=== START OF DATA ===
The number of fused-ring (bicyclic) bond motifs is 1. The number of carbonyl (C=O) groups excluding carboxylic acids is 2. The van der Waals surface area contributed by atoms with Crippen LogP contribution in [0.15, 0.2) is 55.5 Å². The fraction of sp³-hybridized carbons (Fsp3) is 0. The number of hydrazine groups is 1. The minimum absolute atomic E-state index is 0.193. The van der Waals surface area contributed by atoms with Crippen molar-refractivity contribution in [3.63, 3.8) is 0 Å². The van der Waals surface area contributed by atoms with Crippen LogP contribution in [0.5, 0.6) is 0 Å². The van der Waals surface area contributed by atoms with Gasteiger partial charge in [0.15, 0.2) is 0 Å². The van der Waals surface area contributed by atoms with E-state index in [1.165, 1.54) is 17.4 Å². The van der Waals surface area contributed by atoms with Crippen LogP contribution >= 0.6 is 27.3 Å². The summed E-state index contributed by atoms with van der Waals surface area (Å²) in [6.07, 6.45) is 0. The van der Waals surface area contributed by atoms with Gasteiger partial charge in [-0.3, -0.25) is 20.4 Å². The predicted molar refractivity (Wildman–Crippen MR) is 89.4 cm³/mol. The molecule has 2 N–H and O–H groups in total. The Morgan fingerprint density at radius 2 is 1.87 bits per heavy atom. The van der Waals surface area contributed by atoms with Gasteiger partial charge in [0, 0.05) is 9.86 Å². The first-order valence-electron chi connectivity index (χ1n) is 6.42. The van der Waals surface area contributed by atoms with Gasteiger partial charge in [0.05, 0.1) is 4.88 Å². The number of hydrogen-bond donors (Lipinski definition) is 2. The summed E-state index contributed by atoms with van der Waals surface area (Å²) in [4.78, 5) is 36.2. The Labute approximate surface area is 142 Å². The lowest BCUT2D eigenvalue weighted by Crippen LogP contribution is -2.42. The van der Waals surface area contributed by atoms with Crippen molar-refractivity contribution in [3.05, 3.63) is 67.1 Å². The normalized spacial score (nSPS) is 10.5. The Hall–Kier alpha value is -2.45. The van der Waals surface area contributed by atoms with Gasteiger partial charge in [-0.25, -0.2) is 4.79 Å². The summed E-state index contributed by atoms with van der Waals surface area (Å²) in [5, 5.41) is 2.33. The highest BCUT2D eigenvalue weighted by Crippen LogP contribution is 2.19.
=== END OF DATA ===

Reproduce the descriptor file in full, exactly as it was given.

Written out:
The number of fused-ring (bicyclic) bond motifs is 1. The number of carbonyl (C=O) groups excluding carboxylic acids is 2. The van der Waals surface area contributed by atoms with Crippen LogP contribution in [0.15, 0.2) is 55.5 Å². The fraction of sp³-hybridized carbons (Fsp3) is 0. The number of hydrazine groups is 1. The minimum absolute atomic E-state index is 0.193. The van der Waals surface area contributed by atoms with Crippen molar-refractivity contribution in [3.63, 3.8) is 0 Å². The van der Waals surface area contributed by atoms with Crippen LogP contribution in [0.5, 0.6) is 0 Å². The van der Waals surface area contributed by atoms with Gasteiger partial charge in [0.15, 0.2) is 0 Å². The van der Waals surface area contributed by atoms with E-state index in [1.165, 1.54) is 17.4 Å². The van der Waals surface area contributed by atoms with Crippen LogP contribution >= 0.6 is 27.3 Å². The summed E-state index contributed by atoms with van der Waals surface area (Å²) in [6.07, 6.45) is 0. The van der Waals surface area contributed by atoms with Gasteiger partial charge in [-0.3, -0.25) is 20.4 Å². The predicted molar refractivity (Wildman–Crippen MR) is 89.4 cm³/mol. The molecule has 2 N–H and O–H groups in total. The Morgan fingerprint density at radius 2 is 1.87 bits per heavy atom. The van der Waals surface area contributed by atoms with Gasteiger partial charge in [0, 0.05) is 9.86 Å². The first-order valence-electron chi connectivity index (χ1n) is 6.42. The van der Waals surface area contributed by atoms with Gasteiger partial charge in [0.05, 0.1) is 4.88 Å². The number of hydrogen-bond donors (Lipinski definition) is 2. The summed E-state index contributed by atoms with van der Waals surface area (Å²) in [4.78, 5) is 36.2. The Labute approximate surface area is 142 Å². The lowest BCUT2D eigenvalue weighted by Crippen LogP contribution is -2.42. The van der Waals surface area contributed by atoms with Crippen molar-refractivity contribution in [3.05, 3.63) is 67.1 Å². The normalized spacial score (nSPS) is 10.5. The Hall–Kier alpha value is -2.45. The van der Waals surface area contributed by atoms with Gasteiger partial charge in [-0.25, -0.2) is 4.79 Å². The summed E-state index contributed by atoms with van der Waals surface area (Å²) in [5, 5.41) is 2.33. The highest BCUT2D eigenvalue weighted by Crippen LogP contribution is 2.19.